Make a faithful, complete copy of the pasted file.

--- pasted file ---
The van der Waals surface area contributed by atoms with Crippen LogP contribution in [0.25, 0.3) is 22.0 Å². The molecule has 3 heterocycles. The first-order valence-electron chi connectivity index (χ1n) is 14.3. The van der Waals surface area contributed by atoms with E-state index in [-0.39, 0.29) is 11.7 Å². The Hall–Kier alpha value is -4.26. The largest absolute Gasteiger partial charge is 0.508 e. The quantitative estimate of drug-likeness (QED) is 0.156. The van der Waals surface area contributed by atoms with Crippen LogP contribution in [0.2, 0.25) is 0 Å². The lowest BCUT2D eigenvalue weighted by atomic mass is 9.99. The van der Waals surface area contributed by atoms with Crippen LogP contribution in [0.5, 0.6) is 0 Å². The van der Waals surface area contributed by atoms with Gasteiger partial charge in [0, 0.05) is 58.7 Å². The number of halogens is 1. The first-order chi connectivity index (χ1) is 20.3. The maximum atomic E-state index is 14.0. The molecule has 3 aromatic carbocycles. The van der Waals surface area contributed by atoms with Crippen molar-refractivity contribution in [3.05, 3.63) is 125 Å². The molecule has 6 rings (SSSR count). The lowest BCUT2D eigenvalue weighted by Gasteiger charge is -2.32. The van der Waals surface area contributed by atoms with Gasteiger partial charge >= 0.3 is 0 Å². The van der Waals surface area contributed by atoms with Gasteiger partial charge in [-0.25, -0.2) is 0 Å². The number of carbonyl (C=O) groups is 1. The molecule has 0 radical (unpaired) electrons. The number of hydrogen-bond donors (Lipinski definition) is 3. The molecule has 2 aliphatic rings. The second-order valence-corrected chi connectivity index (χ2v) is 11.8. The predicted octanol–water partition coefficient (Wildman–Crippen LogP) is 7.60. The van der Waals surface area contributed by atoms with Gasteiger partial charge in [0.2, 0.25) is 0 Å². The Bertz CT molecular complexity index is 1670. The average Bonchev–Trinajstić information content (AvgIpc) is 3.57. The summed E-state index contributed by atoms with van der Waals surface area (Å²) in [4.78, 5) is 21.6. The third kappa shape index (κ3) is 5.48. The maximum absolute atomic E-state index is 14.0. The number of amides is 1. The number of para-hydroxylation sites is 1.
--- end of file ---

The van der Waals surface area contributed by atoms with Crippen LogP contribution in [0.25, 0.3) is 22.0 Å². The molecule has 3 heterocycles. The first-order valence-electron chi connectivity index (χ1n) is 14.3. The van der Waals surface area contributed by atoms with E-state index in [-0.39, 0.29) is 11.7 Å². The Hall–Kier alpha value is -4.26. The largest absolute Gasteiger partial charge is 0.508 e. The quantitative estimate of drug-likeness (QED) is 0.156. The van der Waals surface area contributed by atoms with Crippen LogP contribution in [0.2, 0.25) is 0 Å². The lowest BCUT2D eigenvalue weighted by atomic mass is 9.99. The van der Waals surface area contributed by atoms with Crippen LogP contribution in [0.5, 0.6) is 0 Å². The van der Waals surface area contributed by atoms with Gasteiger partial charge in [0, 0.05) is 58.7 Å². The number of halogens is 1. The first-order chi connectivity index (χ1) is 20.3. The maximum atomic E-state index is 14.0. The molecule has 3 aromatic carbocycles. The van der Waals surface area contributed by atoms with Crippen molar-refractivity contribution in [3.05, 3.63) is 125 Å². The molecule has 6 rings (SSSR count). The lowest BCUT2D eigenvalue weighted by Gasteiger charge is -2.32. The van der Waals surface area contributed by atoms with Gasteiger partial charge >= 0.3 is 0 Å². The van der Waals surface area contributed by atoms with Gasteiger partial charge in [-0.25, -0.2) is 0 Å². The number of carbonyl (C=O) groups is 1. The molecule has 0 radical (unpaired) electrons. The number of hydrogen-bond donors (Lipinski definition) is 3. The molecule has 2 aliphatic rings. The second-order valence-corrected chi connectivity index (χ2v) is 11.8. The predicted octanol–water partition coefficient (Wildman–Crippen LogP) is 7.60. The van der Waals surface area contributed by atoms with Gasteiger partial charge in [0.2, 0.25) is 0 Å². The Bertz CT molecular complexity index is 1670. The average Bonchev–Trinajstić information content (AvgIpc) is 3.57. The summed E-state index contributed by atoms with van der Waals surface area (Å²) in [4.78, 5) is 21.6. The third kappa shape index (κ3) is 5.48. The maximum absolute atomic E-state index is 14.0. The number of amides is 1. The number of para-hydroxylation sites is 1.